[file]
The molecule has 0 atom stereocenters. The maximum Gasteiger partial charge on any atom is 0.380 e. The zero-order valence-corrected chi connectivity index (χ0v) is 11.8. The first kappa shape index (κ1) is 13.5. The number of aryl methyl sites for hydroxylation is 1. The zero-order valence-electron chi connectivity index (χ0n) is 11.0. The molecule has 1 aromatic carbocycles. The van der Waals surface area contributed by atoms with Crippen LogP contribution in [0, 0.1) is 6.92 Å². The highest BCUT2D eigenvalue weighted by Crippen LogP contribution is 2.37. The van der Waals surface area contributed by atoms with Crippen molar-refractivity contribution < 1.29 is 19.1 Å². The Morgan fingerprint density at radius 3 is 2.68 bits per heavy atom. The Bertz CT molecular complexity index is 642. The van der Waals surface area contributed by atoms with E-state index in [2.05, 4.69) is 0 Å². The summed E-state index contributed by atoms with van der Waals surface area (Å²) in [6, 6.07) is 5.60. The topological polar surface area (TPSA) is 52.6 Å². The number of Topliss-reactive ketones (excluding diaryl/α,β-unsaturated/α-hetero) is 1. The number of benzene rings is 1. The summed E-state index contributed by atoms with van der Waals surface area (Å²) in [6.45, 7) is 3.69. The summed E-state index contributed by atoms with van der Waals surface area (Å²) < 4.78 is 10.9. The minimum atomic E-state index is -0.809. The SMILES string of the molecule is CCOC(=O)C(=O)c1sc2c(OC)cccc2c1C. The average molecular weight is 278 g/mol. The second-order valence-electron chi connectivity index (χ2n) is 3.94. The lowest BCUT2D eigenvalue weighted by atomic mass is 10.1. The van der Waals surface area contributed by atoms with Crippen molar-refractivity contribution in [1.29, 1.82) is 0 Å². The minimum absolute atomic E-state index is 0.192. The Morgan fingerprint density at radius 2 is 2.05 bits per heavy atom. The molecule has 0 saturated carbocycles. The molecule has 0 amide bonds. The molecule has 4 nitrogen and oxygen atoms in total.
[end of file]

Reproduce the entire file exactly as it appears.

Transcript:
The molecule has 0 atom stereocenters. The maximum Gasteiger partial charge on any atom is 0.380 e. The zero-order valence-corrected chi connectivity index (χ0v) is 11.8. The first kappa shape index (κ1) is 13.5. The number of aryl methyl sites for hydroxylation is 1. The zero-order valence-electron chi connectivity index (χ0n) is 11.0. The molecule has 1 aromatic carbocycles. The van der Waals surface area contributed by atoms with Crippen LogP contribution in [0, 0.1) is 6.92 Å². The highest BCUT2D eigenvalue weighted by Crippen LogP contribution is 2.37. The van der Waals surface area contributed by atoms with Crippen molar-refractivity contribution < 1.29 is 19.1 Å². The Morgan fingerprint density at radius 3 is 2.68 bits per heavy atom. The Bertz CT molecular complexity index is 642. The van der Waals surface area contributed by atoms with E-state index in [2.05, 4.69) is 0 Å². The summed E-state index contributed by atoms with van der Waals surface area (Å²) in [6, 6.07) is 5.60. The topological polar surface area (TPSA) is 52.6 Å². The number of Topliss-reactive ketones (excluding diaryl/α,β-unsaturated/α-hetero) is 1. The number of benzene rings is 1. The summed E-state index contributed by atoms with van der Waals surface area (Å²) in [6.45, 7) is 3.69. The summed E-state index contributed by atoms with van der Waals surface area (Å²) < 4.78 is 10.9. The minimum atomic E-state index is -0.809. The SMILES string of the molecule is CCOC(=O)C(=O)c1sc2c(OC)cccc2c1C. The average molecular weight is 278 g/mol. The second-order valence-electron chi connectivity index (χ2n) is 3.94. The lowest BCUT2D eigenvalue weighted by atomic mass is 10.1. The van der Waals surface area contributed by atoms with Crippen molar-refractivity contribution in [1.29, 1.82) is 0 Å². The minimum absolute atomic E-state index is 0.192. The Morgan fingerprint density at radius 2 is 2.05 bits per heavy atom. The molecule has 0 saturated carbocycles. The molecule has 0 amide bonds. The molecule has 4 nitrogen and oxygen atoms in total.